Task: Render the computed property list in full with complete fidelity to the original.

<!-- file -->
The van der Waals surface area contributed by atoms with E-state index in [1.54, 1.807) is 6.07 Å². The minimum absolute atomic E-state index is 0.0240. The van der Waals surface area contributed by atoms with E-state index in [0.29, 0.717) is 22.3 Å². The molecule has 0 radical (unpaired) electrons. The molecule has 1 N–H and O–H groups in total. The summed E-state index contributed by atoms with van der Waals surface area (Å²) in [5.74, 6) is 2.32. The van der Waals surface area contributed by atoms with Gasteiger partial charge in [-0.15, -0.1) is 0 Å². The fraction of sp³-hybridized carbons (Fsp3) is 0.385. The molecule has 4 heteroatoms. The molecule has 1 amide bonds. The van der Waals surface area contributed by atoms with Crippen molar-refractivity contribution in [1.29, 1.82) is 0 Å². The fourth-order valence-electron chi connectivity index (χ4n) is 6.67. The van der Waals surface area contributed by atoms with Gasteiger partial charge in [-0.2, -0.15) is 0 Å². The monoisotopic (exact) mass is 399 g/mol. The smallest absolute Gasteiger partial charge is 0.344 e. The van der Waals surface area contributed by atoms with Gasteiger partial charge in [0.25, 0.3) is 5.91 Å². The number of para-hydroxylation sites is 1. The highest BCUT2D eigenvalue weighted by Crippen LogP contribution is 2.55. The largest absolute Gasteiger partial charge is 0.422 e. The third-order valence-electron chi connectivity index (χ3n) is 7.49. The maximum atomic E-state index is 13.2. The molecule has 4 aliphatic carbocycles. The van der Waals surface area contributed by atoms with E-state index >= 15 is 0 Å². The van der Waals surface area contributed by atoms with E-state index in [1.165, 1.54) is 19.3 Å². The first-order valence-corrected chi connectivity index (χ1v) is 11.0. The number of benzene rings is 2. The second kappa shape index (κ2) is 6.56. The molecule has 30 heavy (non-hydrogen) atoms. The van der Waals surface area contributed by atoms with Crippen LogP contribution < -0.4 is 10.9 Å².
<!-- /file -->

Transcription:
The van der Waals surface area contributed by atoms with E-state index in [1.54, 1.807) is 6.07 Å². The minimum absolute atomic E-state index is 0.0240. The van der Waals surface area contributed by atoms with E-state index in [0.29, 0.717) is 22.3 Å². The molecule has 0 radical (unpaired) electrons. The molecule has 1 N–H and O–H groups in total. The summed E-state index contributed by atoms with van der Waals surface area (Å²) in [5.74, 6) is 2.32. The van der Waals surface area contributed by atoms with Gasteiger partial charge in [-0.15, -0.1) is 0 Å². The fraction of sp³-hybridized carbons (Fsp3) is 0.385. The molecule has 4 heteroatoms. The molecule has 1 amide bonds. The van der Waals surface area contributed by atoms with Crippen molar-refractivity contribution in [1.29, 1.82) is 0 Å². The fourth-order valence-electron chi connectivity index (χ4n) is 6.67. The van der Waals surface area contributed by atoms with Gasteiger partial charge in [-0.2, -0.15) is 0 Å². The monoisotopic (exact) mass is 399 g/mol. The smallest absolute Gasteiger partial charge is 0.344 e. The van der Waals surface area contributed by atoms with Gasteiger partial charge in [0.25, 0.3) is 5.91 Å². The number of para-hydroxylation sites is 1. The highest BCUT2D eigenvalue weighted by Crippen LogP contribution is 2.55. The largest absolute Gasteiger partial charge is 0.422 e. The third-order valence-electron chi connectivity index (χ3n) is 7.49. The maximum atomic E-state index is 13.2. The molecule has 4 aliphatic carbocycles. The van der Waals surface area contributed by atoms with E-state index >= 15 is 0 Å². The van der Waals surface area contributed by atoms with E-state index in [1.165, 1.54) is 19.3 Å². The first-order valence-corrected chi connectivity index (χ1v) is 11.0. The number of benzene rings is 2. The second kappa shape index (κ2) is 6.56. The molecule has 30 heavy (non-hydrogen) atoms. The van der Waals surface area contributed by atoms with Crippen LogP contribution < -0.4 is 10.9 Å².